WADA highlights impact of funded scientific research study in improving detection methods for doping in sport


The World Anti-Doping Agency (WADA) is pleased to highlight the impact that a recent WADA-funded scientific research initiative is having in improving detection methods for doping in sport.

WADA’s commitment to scientific research shines through in a study, which was published in July 2022, entitled Detection of erythropoiesis stimulating agent Luspatercept after administration to healthy volunteers for antidoping purposes[1]. This study is a collaboration between Laboratoire AntiDopage Français-Université Paris-Saclay (LADF) in Paris, France and the Sports Medicine Research and Testing Laboratory (SMRTL) in Salt Lake City, USA -- which are both WADA-accredited laboratories.

Luspatercept is used to treat anemia and its role in enhancing maturation of red blood cells can be linked to performance enhancement. This means that the risk of misuse by some athletes for doping purposes is significant. The study notably showed that luspatercept was readily detectable post-administration for several weeks using various electrophoretic methods. With the addition of luspatercept detection to the screening methods by WADA-accredited laboratories, the probability of detecting athletes using this substance will be very high thanks to the long window of detection.

WADA Senior Director, Science and Medicine, Dr. Olivier Rabin, said: “The World Anti-Doping Agency is committed to pursuing innovative scientific research initiatives. The luspatercept study conducted by the Laboratoire AntiDopage Français-Université Paris-Saclay and the Sports Medicine Research and Testing Laboratory is a good example of the impact of WADA’s scientific research program. It highlights the ability of WADA and our partners to collaborate with the biopharmaceutical industry and WADA-accredited laboratories to develop and improve detection methods.”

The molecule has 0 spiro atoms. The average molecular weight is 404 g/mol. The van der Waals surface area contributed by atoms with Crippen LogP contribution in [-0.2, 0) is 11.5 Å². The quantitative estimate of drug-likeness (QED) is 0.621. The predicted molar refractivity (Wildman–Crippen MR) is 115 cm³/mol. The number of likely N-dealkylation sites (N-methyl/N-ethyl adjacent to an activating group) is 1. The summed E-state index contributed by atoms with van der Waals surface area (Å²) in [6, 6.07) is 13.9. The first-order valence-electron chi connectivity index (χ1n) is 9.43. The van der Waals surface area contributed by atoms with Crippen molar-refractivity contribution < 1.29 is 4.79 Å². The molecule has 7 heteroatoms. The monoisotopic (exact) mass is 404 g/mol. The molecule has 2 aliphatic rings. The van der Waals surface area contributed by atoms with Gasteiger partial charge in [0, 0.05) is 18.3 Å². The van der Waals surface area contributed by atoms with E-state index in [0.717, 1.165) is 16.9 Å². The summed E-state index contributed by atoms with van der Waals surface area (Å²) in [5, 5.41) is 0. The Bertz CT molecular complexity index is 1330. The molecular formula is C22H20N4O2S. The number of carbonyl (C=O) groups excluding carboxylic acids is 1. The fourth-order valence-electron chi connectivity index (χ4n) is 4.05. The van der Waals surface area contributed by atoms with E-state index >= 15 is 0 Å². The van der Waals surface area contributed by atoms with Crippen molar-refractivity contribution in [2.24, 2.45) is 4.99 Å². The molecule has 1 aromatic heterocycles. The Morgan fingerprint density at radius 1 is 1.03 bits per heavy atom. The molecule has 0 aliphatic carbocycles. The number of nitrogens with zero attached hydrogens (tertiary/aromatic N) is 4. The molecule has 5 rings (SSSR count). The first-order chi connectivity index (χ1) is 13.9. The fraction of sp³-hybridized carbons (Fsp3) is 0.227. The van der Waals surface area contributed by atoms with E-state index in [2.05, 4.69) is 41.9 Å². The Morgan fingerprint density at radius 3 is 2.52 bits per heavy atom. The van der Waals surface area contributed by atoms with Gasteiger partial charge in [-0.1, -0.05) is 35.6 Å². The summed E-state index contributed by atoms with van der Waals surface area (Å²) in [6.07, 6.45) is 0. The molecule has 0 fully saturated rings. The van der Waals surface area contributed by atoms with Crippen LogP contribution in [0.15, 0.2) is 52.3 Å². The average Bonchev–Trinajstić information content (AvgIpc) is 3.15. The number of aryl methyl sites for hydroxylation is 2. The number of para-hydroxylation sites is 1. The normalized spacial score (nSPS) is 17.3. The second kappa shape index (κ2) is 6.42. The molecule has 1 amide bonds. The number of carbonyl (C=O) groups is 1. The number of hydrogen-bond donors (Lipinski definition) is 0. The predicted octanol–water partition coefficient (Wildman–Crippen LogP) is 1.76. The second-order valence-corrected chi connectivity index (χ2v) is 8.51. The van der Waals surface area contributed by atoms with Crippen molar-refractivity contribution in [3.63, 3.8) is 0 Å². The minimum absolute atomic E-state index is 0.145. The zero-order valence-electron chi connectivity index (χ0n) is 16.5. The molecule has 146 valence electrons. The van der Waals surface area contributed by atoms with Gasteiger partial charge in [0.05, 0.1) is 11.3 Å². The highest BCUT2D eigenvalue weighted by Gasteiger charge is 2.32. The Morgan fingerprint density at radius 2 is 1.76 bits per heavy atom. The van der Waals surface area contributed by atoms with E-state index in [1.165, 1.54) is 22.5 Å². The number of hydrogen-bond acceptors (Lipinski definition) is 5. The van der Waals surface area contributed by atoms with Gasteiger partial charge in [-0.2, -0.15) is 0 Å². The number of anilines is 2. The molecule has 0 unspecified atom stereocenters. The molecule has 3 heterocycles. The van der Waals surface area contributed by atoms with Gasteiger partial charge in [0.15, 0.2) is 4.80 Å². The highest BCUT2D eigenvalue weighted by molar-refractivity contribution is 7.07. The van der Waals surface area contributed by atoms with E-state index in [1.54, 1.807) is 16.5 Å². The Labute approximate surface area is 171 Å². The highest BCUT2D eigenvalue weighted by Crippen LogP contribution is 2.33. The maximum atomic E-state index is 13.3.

“The luspatercept study was submitted following WADA’s 2020 call for proposals. This study, along with hundreds of others that WADA has funded since its founding in 1999, demonstrates the importance of the work being carried out by the Agency’s Science and Medicine Department to stimulate and secure funding for collaborative research efforts.”

“We are pleased that, in May 2022, WADA’s Foundation Board approved increases to WADA’s overall budget for 2023-2025, which will increase funding for scientific research. With this additional funding, we will be able to attract more high-level researchers and increase the volume of research dedicated to strengthening the global anti-doping system.”

LADF Director, Dr. Magnus Ericsson, said: “The Laboratoire AntiDopage Français-Université Paris-Saclay is continually striving to improve its methods and detection tools in its mission to ensure fair competition and protect the health of athletes around the world. The funding provided by WADA for scientific research allows us to effectively analyze emerging doping substances and work alongside partners like the Sports Medicine Research and Testing Laboratory.”

SMRTL President, Dr. Daniel Eichner, said: “The Sports Medicine Research and Testing Laboratory prides itself on being a leader in detecting the use of performance enhancing substances in sport through excellent scientific practices backed by innovative research and development. WADA’s funding of scientific research plays a key role in this regard, and also provides opportunities to work collaboratively with partners like the Laboratoire AntiDopage Français-Université Paris-Saclay on important projects like the luspatercept study.”

More on the luspatercept study

The objective of the study was to perform the first administration of luspatercept in healthy volunteers for anti-doping purposes and to evaluate the detectability in serum, dried capillary blood spots (DBS) and urine.

WADA became aware of luspatercept several years ago and added it to its List of Prohibited Substances and Methods in 2017. The substance was only recently approved for medical use (by the United States Food and Drug Administration in 2019 and European Medicines Agency in 2020). However, WADA-accredited laboratories had already begun working on detection methods for some time before that. The recent approvals by health authorities allowed the laboratories to confirm detection after administration to healthy volunteers. 

About WADA’s Scientific Research Grant Program

Since 2001, WADA has committed more than USD 86.5 million to helping researchers around the world study a range of important topics to advance anti-doping science. Read more about WADA’s Scientific Research Grant Program.

[1] Marchand A, Miller G, Martin L, Gobbo C, Crouch AK, Eichner D, Ericsson M